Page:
Are you a person of action?  Repetition-boring!  Freedom to do as you wish-exciting!  YOU can work or practice for hours!   Karate is fun!  Karate is exciting!  The kicks, the blocks, the striking!  Look at you!  Preciseness, boldness, timing!  But one thing you must learn-leveling up in belts and improving in Shotokan Karate is not an accident and is not done simply by repetition.  Instead, success requires analysis, success requires setting and meeting goals, and improving-and not abandoning this endeavor when boredom strikes (you know you get bored easily!) you need to look BEFORE you leap.   One of the keys to YOUR success in learning Shotokan Karate with Global Martial Arts University is for you to realize that this race is not a sprint, it is long-distance and as such, requires levels of attention to which you would prefer, if given the option, let's be honest, to completely avoid.  You're a do-er after all.  Hate to break the bad news to you but it's time for less scattered doing and more thinking, focusing, planning, and sticking with the plan. 

So GMAU student, which type of person are you; the Member, the Perfectionist, the Butterfly, or the Action Star?  It may be important for you to understand yourself and your personality type so you can custom tailor your learning to fit YOUR personality and to steer away from pitfalls unique to your personality type, so you can excel in the online learning of Shotokan Karate. 

My Karate Journey with the Global Martial Arts University (Guest Post by Jonas Bieri)

This is a guest  post written by Jonas Bieri, of Switzerland. He is currently a 3rd kyu brown belt in Shotokan Karate-Do with the Global Martial Arts University. He also maintains a blog about his karate journey.

When my kids started Karate at a local dojo, my interest in the Shotokan style started. Watching them train, learn and grow made me want to practice Karate, too. Observing their world-class japanese instructor teach them techniques, mindset and stamina, and seeing all the kids improve, rank, sometimes fail and retry, motivated me enormously.

Being already a student in a local Goshindo Jiu Jitsu dojo and training once or twice a week, I did not want to spend yet another weeknight away from the family to practice Karate, so in 2016 I joined the Global Martial Arts University with their distance learning course to learn Karate at home via video lessons instead. We have some free space in the corridor between the kids’ rooms, that’s where I placed a mirror and now call it my home dojo.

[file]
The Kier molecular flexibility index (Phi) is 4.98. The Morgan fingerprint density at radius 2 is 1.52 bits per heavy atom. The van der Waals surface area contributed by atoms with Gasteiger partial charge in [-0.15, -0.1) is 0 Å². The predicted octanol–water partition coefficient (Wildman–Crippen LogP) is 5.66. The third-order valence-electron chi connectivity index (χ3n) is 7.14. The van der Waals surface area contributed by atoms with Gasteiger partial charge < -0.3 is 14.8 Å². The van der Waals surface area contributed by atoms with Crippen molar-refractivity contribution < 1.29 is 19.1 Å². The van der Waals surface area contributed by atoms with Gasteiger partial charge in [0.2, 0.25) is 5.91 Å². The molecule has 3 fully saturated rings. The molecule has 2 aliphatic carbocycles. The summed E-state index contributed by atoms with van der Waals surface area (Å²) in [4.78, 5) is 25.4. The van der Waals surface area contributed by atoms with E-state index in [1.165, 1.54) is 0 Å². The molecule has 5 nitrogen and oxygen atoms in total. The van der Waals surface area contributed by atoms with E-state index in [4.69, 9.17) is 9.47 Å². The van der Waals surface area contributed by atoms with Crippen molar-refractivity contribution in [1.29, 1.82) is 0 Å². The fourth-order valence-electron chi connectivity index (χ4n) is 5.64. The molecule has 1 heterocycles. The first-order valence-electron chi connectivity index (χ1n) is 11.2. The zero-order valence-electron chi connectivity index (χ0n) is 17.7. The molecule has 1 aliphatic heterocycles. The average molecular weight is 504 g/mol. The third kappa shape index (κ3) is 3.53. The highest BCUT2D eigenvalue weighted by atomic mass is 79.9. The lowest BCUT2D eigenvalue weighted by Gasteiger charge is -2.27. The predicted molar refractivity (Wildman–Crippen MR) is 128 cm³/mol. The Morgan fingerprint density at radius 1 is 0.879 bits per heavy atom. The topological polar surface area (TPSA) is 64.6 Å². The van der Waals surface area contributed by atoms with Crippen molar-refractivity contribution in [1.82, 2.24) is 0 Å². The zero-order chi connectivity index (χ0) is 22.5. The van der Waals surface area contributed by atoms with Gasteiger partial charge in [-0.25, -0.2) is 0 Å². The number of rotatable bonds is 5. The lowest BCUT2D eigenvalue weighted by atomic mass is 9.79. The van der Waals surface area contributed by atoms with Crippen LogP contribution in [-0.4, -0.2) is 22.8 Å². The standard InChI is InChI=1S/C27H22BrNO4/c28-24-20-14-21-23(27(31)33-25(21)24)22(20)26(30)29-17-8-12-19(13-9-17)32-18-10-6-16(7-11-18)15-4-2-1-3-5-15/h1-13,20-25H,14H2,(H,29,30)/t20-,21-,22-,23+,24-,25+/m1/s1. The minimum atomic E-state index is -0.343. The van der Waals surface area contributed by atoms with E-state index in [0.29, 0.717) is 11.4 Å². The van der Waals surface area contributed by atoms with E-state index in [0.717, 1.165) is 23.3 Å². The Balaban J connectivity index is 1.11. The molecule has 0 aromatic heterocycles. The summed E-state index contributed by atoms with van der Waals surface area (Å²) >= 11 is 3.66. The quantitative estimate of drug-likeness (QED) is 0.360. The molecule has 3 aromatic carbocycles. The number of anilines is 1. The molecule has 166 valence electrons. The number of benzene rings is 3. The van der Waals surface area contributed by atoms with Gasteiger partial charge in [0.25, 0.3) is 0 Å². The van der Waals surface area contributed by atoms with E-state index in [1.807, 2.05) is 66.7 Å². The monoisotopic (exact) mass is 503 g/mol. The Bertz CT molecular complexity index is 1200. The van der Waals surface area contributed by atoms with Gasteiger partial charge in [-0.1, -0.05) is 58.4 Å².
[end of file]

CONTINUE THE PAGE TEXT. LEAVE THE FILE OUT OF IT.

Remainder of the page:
The beginning was easy. Every free minute I slipped into my Karate gi and practiced along the lessons and classes of Sensei Jon. I already knew about the techniques from watching my kids, so I progressed fast, and soon I was able to test for yellow belt. I made space in the living room, started the camera on my phone - and felt horrible stage fright creep up on me!

I have never had problems with oral examinations at school or uni, but demonstrating my Karate on video for my Sensei, that was different territory. It really is hard for me to keep calm, breathe, and stay focused while still relaxing my body during an exam. Never before have I experienced a mental blackout, but in Karate exams this happens regularly to me (as you can observe in my latest examination video at 3:00). Thus for me practicing to overcome the blackouts is a great lesson for life.

The level of stress may be lower than what my kids experience during their exam in front of their Sensei and parents, but I think this is compensated by the much longer and physically more demanding video exam the GMAU requires. With each belt level, new techniques are added to the syllabus, and it gets more demanding. Even though with the addition of the different kicks the training gets harder, I now prefer longer training sessions than I did at the beginning. At yellow belt level I usually trained 30-60 minutes, while I now prefer 1-2 hour sessions. The longer the session, the more important it is to vary training intensity, so I had to learn to listen better to my body.